SAN FRANCISCO -- For everyone who's been on Google+ deathwatch, the search giant says that's not necessary.
Google's embattled social network is alive and well, the product's boss said at a press event Thursday. But the team behind the product -- which has had trouble gaining traction with consumers -- is rethinking the goal of the service.
"Google+ will be changing," Bradley Horowitz said during an event at Google's annual I/O conference for software developers. "There's a renaissance in the thinking of what Google+ is, and what it's for."
The social network's future was called into question when Google announced, earlier in the day, a new service called Google Photos, which turned Google+'s photo features into a standalone app. The social network never caught on with consumers like rival Facebook -- the world's largest social network -- or even younger offerings like Snapchat, but the product's photo features were always well received. Stripping away the service from Google+ made some people question the company's commitment to the social network.
The move comes as Google makes a push to become the software maker that touches every part of consumers' lives. The company's software powers everything from smartphones to car dashboards to TVs.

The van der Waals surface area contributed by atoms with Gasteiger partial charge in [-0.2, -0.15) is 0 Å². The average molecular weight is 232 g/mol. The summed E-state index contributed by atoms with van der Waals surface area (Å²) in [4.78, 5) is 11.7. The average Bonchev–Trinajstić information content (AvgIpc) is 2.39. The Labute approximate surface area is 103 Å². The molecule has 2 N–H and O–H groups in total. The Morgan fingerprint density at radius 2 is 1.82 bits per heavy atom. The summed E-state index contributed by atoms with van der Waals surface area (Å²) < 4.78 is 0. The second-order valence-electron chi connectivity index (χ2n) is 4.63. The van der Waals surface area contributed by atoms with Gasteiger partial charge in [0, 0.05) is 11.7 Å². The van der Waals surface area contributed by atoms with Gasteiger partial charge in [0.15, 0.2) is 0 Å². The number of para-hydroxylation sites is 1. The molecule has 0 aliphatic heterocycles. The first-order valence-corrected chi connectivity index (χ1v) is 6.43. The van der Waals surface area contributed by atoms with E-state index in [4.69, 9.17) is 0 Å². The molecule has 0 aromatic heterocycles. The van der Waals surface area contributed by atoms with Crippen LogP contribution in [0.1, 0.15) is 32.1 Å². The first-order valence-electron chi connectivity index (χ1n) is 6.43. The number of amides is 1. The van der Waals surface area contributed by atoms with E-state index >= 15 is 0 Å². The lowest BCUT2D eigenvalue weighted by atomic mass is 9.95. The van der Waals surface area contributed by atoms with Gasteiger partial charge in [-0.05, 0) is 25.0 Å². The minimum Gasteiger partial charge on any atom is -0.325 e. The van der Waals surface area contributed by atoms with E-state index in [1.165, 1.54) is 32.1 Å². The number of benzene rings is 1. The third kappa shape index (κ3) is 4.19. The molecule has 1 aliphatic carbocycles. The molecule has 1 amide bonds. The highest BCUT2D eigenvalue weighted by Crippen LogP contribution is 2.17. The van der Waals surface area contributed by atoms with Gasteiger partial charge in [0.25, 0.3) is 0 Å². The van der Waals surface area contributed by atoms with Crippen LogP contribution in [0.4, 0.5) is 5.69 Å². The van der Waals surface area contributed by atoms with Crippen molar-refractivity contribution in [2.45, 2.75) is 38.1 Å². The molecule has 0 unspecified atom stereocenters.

Google's Photo service enters a race that has heated up over the past several months. Dropbox has a photo storage app called Carousel, and Yahoo earlier this month overhauled its Flickr service. The redesign includes more-advanced search features designed to make it easier to sort through photos.
Google's service also has a big focus on categorization. The app -- which gives consumers unlimited storage space -- automatically sorts pictures, so family photos, say, are grouped in a different place from receipts for your expense reports.
So why separate the photo features from Google+? Bradley said the social network has a new mission: to connect people based on shared interests. Earlier this month, Google announced a new feature for the product called Collections, which is similar to what rival Pinterest does with its online bulletin boards.
When Bradley looked at Google+'s photo features, he thought they didn't fit with the product. "It's not clear that personal-photos management is aligned with the mission of Google+," he said.
"The number of photos we share is a small percentage of the photos we take," he said.